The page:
ISSN (Print) - 0012-9976 | ISSN (Online) - 2349-8846

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Rehabilitating Riot Victims

Communal Violence, Forced Migration and the State: Gujarat since 2002 by Sanjeevini Badigar Lokhande; New Delhi: Cambridge University Press, 2015;pp xii + 215, price not indicated.

Muslims and Others: Anecdotes, Fragments and Uncertainties of Evidence

Against the intensified communalisation of civil society and the emergence of new modes of racism in contemporary India, this essay juxtaposes different histories of the Other through critical insights into the construction and demonisation of the Indian Muslim, along with subaltern performers and indigenous people, among other minorities. Working through anecdotes and fragments, bits and pieces of history, and the backstage life of theatre, this disjunctive discourse on the Other attempts to trouble liberal assumptions of cultural identity by calling attention to the uncertainties of evidence by which ethnic identities are politicised in diverse ways. While critiquing the exclusionary mode of 'othering' minorities, the essay also calls attention to more internalised modes of disidentification and the double-edged benefits of political identity for the underprivileged and dispossessed, whose own assertions of the self invariably complicate official identitarian constructions.

Lessons of Best Bakery Case

The Best Bakery case is another example, typical of cases of communal violence and killings, of shoddy and careless investigation with the sole motive to ensure the acquittal of the accused. In his judgment the fast track court judge has passed severe strictures on the quality of the investigation. Against this background there is a strong case for the other cases arising out of the Gujarat communal riots being tried outside Gujarat.

Gujarat Riots: Rushing to Judgment

Justice Nanavati's comments to the press on the nature of the Gujarat riots last year are premature. His 'clean chit' may result in all-round fear preventing people from coming forward to register their genuine grievances and losses.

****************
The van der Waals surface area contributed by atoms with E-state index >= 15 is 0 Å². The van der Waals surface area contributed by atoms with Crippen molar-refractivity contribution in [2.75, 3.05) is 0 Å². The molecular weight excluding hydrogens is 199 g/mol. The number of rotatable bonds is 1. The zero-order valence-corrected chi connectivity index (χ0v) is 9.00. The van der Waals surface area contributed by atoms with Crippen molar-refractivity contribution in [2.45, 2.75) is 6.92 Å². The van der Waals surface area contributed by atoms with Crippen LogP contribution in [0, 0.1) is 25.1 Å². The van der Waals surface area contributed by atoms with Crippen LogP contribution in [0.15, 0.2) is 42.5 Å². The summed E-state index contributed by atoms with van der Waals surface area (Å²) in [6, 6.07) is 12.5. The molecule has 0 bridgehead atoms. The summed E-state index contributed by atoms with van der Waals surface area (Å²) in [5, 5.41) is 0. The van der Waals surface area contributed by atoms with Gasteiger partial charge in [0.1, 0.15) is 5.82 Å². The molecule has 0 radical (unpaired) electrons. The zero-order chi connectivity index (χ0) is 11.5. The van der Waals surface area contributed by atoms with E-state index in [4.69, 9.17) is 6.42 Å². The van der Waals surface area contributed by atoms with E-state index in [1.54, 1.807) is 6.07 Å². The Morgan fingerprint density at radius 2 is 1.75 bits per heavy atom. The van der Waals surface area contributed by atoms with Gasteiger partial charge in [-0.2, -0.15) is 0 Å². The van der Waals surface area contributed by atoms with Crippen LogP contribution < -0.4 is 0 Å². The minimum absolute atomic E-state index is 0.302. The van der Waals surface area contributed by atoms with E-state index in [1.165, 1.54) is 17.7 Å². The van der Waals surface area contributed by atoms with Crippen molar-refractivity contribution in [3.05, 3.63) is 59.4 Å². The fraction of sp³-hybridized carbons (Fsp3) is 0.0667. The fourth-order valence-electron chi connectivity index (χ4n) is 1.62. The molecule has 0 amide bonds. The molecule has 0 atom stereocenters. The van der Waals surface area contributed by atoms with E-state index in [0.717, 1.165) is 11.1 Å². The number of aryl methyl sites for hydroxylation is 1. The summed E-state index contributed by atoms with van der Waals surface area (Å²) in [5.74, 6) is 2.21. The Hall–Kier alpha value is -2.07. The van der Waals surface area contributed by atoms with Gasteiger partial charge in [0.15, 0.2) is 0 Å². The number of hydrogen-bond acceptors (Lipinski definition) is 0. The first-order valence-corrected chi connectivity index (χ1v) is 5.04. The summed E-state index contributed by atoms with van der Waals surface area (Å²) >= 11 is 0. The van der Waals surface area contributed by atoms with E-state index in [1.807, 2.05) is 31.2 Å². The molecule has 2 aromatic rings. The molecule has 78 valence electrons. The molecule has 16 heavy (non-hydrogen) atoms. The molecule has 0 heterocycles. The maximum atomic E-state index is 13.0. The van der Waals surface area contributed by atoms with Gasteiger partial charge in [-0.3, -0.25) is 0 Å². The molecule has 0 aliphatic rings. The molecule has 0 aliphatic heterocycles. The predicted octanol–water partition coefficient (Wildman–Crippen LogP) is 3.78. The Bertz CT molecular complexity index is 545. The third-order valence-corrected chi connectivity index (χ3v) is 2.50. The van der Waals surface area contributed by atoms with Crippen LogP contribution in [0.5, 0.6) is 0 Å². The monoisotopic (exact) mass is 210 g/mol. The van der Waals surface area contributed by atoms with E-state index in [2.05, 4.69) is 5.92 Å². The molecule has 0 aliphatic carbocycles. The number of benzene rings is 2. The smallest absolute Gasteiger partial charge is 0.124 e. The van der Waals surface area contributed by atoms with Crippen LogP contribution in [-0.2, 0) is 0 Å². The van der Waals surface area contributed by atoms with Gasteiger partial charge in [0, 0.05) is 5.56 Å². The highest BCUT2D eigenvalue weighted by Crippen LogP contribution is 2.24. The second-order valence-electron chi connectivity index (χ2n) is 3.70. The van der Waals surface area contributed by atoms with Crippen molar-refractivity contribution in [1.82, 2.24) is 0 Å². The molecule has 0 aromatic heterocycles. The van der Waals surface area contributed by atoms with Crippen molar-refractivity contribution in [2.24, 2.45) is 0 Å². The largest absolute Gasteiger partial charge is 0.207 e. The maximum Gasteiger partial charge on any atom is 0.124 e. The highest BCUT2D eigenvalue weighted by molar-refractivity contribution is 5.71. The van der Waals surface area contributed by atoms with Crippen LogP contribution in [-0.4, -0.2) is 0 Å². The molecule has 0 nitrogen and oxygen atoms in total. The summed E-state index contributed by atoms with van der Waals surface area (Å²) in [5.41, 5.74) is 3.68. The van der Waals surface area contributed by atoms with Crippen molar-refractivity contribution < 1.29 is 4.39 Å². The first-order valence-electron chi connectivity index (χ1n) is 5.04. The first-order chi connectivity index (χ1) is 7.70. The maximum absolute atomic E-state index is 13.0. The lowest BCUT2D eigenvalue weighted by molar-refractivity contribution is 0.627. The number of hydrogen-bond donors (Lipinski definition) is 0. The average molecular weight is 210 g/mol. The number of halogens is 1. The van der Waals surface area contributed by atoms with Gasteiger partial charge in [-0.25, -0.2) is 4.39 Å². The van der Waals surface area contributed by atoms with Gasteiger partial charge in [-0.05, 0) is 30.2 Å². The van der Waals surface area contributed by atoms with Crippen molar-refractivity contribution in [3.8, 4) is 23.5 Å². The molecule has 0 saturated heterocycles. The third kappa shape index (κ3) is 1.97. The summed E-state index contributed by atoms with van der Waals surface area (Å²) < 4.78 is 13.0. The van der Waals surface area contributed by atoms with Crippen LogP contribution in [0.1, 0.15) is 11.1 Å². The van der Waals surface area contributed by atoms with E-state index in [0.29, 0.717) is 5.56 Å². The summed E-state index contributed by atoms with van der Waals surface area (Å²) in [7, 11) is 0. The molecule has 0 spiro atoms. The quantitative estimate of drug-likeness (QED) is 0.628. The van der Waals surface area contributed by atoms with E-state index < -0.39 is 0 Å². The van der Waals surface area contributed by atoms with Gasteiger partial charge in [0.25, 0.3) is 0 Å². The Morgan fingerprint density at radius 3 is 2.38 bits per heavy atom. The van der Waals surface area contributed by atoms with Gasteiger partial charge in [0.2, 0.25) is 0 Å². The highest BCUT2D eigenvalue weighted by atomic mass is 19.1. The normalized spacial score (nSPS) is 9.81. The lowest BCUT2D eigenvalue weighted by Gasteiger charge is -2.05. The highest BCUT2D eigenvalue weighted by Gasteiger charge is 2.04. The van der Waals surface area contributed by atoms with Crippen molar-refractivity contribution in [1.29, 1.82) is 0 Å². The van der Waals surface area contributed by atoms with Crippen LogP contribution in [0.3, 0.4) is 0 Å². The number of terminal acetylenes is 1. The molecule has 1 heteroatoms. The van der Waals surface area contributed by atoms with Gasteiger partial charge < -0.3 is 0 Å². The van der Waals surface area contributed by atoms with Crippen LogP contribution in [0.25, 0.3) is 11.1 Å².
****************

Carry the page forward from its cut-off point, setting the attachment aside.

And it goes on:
Gujarat Violence: A Personal Diary

Some personal encounters in the city of Baroda during the riots and afterwards.

Gujarat Riots in the Light of the History of Communal Violence

The frequency with which communal holocausts have been taking place in India shows that there is something fundamentally wrong with our political system as well as our secular governance. The carnage in Gujarat did not occur suddenly and simply in reaction to what happened in Godhra. The Sangh parivar politically thrived only through hate politics, opposing everything that went in favour of minorities. Over the years it has created a mindset among the Hindus, who question not only the loyalty of minorities towards India but also consider them fundamentalist and fanatical, and the Hindus as liberal and secular.

Narendra Modi's One-Day Cricket

The horrific events in Gujarat early this year have been widely chronicled and extensively televised. But the explanations about why Gujarat should have suffered this fate are complex and not easy to understand. While Gujarat has contributed to our industrial economy, this has not been accompanied by the evolution of modernising and progressive forces in the state. The socio-political history of Gujarat offers some clues about why this has been the case.

Adivasis, Hindutva and Post-Godhra Riots in Gujarat

Though Gujarat has a history of communalism, adivasis were the last to be communalised. This paper attempts to explore the participation of adivasis in the riots that followed the Godhra carnage. It highlights the fact that the character of riots in adivasi areas was different from that in non-adivasi areas and attempts to reconstruct the developmental cycle of communalisation of adivasis from late 1980s onwards. It links this communalisation with the political economy of adivasis whose aspirations and problems are kept distorted and their attention diverted under the garb of religion and party politics.

Culture of Communalism in Gujarat

This article attempts to examine the larger and rapidly spreading communalisation of the Indian polity as a whole and relating it to the extent possible, to similar trends elsewhere in the world, identifying those individuals and groups responsible for spreading this culture of violence within and across regions. It attempts to develop a broader understanding of the rarity of the threat posed by what is happening in Gujarat.

Contestation and Negotiations

The evidence from elections studies suggests that voters are guided by their perception of the performance of the party in power and their evaluation on this count of the contender party, although organisations of political parties and their modus operandi in mobilising voters also play an important role. At this stage the BJP in Gujarat is not in a comfortable position to convince voters about its ability to provide good governance. But that is not enough. The alternative party will have to articulate and highlight vital socio-economic issues. If it fails in doing so,emotional issue will dominate and work in favour of the BJP.

Limits of Tolerance

A modern democracy cannot tolerate matters of faith trumping over matters of citizenship rights. There can be no question of tolerance when citizens are denied their status as equal citizens. With an intolerant secularism that insists on the inalienable rights of citizens and on the due process of the law, it is easier to mount public pressure against minority hunters and sectarian killers. Here we cannot make exemptions, or look for mitigating circumstances, on grounds of being a minority or impoverished and unemployed.

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